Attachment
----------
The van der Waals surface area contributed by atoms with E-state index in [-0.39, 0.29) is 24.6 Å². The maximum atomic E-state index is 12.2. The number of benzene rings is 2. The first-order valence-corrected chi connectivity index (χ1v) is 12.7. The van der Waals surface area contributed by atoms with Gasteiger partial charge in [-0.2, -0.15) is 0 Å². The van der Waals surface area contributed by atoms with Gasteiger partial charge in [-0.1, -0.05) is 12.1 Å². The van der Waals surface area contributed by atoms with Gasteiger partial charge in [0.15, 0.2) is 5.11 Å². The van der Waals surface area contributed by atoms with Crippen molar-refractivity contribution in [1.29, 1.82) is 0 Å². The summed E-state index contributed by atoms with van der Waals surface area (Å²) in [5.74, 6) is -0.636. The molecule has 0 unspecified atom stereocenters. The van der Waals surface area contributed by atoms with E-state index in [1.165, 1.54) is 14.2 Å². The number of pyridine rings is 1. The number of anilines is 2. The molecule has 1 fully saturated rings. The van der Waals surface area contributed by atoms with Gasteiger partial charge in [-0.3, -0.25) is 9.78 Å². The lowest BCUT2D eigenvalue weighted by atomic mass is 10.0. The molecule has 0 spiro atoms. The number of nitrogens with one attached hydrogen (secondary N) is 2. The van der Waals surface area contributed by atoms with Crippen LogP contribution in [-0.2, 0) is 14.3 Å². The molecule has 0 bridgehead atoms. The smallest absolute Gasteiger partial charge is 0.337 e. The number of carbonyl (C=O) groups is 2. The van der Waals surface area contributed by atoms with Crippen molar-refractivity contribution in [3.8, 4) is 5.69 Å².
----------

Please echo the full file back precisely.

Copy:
The van der Waals surface area contributed by atoms with E-state index in [-0.39, 0.29) is 24.6 Å². The maximum atomic E-state index is 12.2. The number of benzene rings is 2. The first-order valence-corrected chi connectivity index (χ1v) is 12.7. The van der Waals surface area contributed by atoms with Gasteiger partial charge in [-0.2, -0.15) is 0 Å². The van der Waals surface area contributed by atoms with Gasteiger partial charge in [-0.1, -0.05) is 12.1 Å². The van der Waals surface area contributed by atoms with Gasteiger partial charge in [0.15, 0.2) is 5.11 Å². The van der Waals surface area contributed by atoms with Crippen molar-refractivity contribution in [1.29, 1.82) is 0 Å². The summed E-state index contributed by atoms with van der Waals surface area (Å²) in [5.74, 6) is -0.636. The molecule has 0 unspecified atom stereocenters. The van der Waals surface area contributed by atoms with E-state index in [1.165, 1.54) is 14.2 Å². The number of pyridine rings is 1. The number of anilines is 2. The molecule has 1 fully saturated rings. The van der Waals surface area contributed by atoms with Gasteiger partial charge in [-0.3, -0.25) is 9.78 Å². The lowest BCUT2D eigenvalue weighted by atomic mass is 10.0. The molecule has 0 spiro atoms. The number of nitrogens with one attached hydrogen (secondary N) is 2. The van der Waals surface area contributed by atoms with Crippen LogP contribution in [-0.2, 0) is 14.3 Å². The molecule has 0 bridgehead atoms. The smallest absolute Gasteiger partial charge is 0.337 e. The number of carbonyl (C=O) groups is 2. The van der Waals surface area contributed by atoms with Crippen molar-refractivity contribution in [3.8, 4) is 5.69 Å².